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Mandela.

11 Dec

Yes, I am pretty sure the world has heard it by now. Nelson Rohihlahla Mandela died on December the 5th, Tata finally got to rest. Not another Mandela honouring post, you’d say. If I had time earlier, I would have written earlier.

The thing is, I DO get to write about it.

I am South-African.

And Mandela died.

December 5th is Sinterklaas evening in Holland. I was busy watching Law and Order and half a movie (recorded the other half), happily avoiding the white old man in a dress with his pitch black helper boy. (Off topic: that puzzled me for years… and now the Dutch are angry because the UN are equally puzzled by this. At some point I figured it must have been black FROM soot… until recently somebody pointed out it’s black LIKE soot… and I shall continue to be puzzled).

I was about to go to bed when TDH told me to check the news. I did, I checked the Dutch news as I assumed it would be something about around here. Apparently Madiba had died. I checked the South African news websites, as they at least knew the difference between Nelson Mandela and Morgan Freeman. It was true.

As it sunk in, I sung and I prayed, apparently like a proper South-African. What I remembered of the original Zulu version of ‘Nkosi Sikelel’i Afrika’ seemed most appropriate, given the meaning. I am thankful for Madiba, for what he has done for us all. And I pray our people will keep his legacy alive, and show the world what we’re made of rather than fight each other. There have been speculations about the effect of Madiba’s death on the country. Regardless of how far I am from it, and how long I’ve been away from it, it’s still my country with my people in it.

And I realised I owe my freedom to Mandela too. Nobody was free under the Apartheid rule, and Madiba also made it very clear that White South-Africans are South-Africans too… Apartheid was going to end, no matter what… Mandela allowed us to be free together with the others. I know, I know, not JUST Mandela. (There were more. He even shared the Nobel prize with F.W. de Klerk). While they were at it, women and the disabled were being empowered too.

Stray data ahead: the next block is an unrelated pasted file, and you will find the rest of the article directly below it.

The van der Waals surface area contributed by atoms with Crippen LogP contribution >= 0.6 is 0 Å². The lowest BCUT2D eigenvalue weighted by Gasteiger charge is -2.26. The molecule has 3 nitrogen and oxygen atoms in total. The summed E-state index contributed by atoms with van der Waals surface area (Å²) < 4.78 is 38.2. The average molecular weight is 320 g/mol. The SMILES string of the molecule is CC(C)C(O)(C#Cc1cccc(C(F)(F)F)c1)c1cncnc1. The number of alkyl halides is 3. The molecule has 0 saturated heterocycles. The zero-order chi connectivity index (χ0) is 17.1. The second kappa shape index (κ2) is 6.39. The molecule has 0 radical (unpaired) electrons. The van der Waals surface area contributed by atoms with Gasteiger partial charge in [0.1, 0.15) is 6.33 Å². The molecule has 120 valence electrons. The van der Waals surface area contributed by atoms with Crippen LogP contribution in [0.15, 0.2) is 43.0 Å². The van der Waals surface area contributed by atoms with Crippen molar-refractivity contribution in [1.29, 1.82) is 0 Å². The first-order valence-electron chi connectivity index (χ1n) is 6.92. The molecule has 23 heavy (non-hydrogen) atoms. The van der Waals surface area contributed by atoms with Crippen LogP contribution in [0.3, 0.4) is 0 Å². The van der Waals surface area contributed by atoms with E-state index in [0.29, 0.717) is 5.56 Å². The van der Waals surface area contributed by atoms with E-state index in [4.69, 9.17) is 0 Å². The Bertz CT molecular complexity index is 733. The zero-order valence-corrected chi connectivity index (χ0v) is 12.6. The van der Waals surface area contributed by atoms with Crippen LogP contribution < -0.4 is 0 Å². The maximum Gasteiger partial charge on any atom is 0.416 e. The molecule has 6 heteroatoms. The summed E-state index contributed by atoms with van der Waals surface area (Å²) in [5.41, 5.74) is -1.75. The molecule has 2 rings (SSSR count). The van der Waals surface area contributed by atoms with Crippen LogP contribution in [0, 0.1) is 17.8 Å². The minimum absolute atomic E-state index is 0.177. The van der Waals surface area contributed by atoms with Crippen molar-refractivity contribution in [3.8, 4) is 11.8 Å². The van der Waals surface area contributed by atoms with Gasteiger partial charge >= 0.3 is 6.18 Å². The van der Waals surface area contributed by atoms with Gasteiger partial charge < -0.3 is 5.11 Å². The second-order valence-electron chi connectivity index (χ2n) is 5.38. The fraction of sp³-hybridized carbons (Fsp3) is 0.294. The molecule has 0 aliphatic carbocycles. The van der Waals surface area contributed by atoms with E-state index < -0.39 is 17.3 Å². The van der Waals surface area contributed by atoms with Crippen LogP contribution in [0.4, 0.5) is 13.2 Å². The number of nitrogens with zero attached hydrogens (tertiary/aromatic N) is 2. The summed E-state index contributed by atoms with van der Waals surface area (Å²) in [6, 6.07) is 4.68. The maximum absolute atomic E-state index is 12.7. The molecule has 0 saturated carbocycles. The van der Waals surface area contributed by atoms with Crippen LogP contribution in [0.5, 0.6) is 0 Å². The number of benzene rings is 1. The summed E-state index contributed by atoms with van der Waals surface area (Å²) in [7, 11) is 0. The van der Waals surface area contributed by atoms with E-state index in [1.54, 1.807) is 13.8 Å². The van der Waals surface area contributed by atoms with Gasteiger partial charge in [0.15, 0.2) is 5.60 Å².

I grew up in the middle of it. I remember my mum chatting to our domestic worker about Mandela being free. I remember the same air of uncertainty that has been hanging around my childhood in South-Africa in the ’90s. I wasn’t raised with Apartheid ideologies, on the contrary. I witnessed it’s tail, I witnessed what it did. I remember my mum casually chatting with the domestic worker about what was happening, no tension between the two at all.

I remember 1994, I was 8 years old. Our primary school teachers had to explain things to us, still trying to make sense of it all themselves. My school was white, my school was Afrikaans. We had a large picture of F.W. de Klerk and the flag hanging in every classroom. I remember my sister, 5, running around in the garden just before the elections, shouting ‘A.N.C.’. I remember not being able to make out what was right and wrong, having heard too many different views. When you’re 8, you want a right and wrong. I remember getting elections day off. They were voting in our school. I could see the queue from our house; it had to be at least 300m long.

I remember Nelson Mandela becoming president, and I remember changes. We had Mandela hanging in every classroom now, we had a new flag, look, it stood for unity, and we were high on the concept of a Rainbow Nation. One of the first changes I remember was banning physical punishment in schools, as it directly affected me, of course. I remember 1997 Environment day, my very white school and two very black schools decided to play together that day. Kids being kids, there wasn’t very much inter-school mingling. It WAS weird, because these kids seemed different from us and visa versa. We had been taught they were different for years. I was one of few who actually thought the intermingling was fun. I remember sharing food with two girls from one of the other schools.

And 1995 rugby world cup.

I remember listing Mandela as one of my heroes when I was 16. I hadn’t read ‘A long walk’ then, I just was old enough to understand. And I did believe, and still believe, that Madiba had the Lord on his side. I know he was a Christian. I was old enough to look back, and realise what he’d done and what he stood for. Our wise old man, who was prepared to die for OUR freedom.

We need more leaders like Mandela.

Tata, thank you, and see you in heaven. I WILL remember what you taught us, and I WILL live it.

 

Oh, and here’s the reason I don’t trust the Dutch news very much…

No, it’s not a hoax, yes, that’s Morgan Freeman being called Nelson Mandela. If I were Morgan Freeman I’d be honoured, apart from the dead bit.

They changed the photo soon enough…

But come on!

They look nothing alike! Black man with grey hair, that’s as far as I come.

Yes, Morgan Freeman played Mandela in Invictus. Because they look nothing alike, I spent the whole movie mentally filling in Madiba’s face every time Morgan Freeman was on screen.

 

 

 

 

 

 

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Posted by on December 11, 2013 in Dear Diary, society

 

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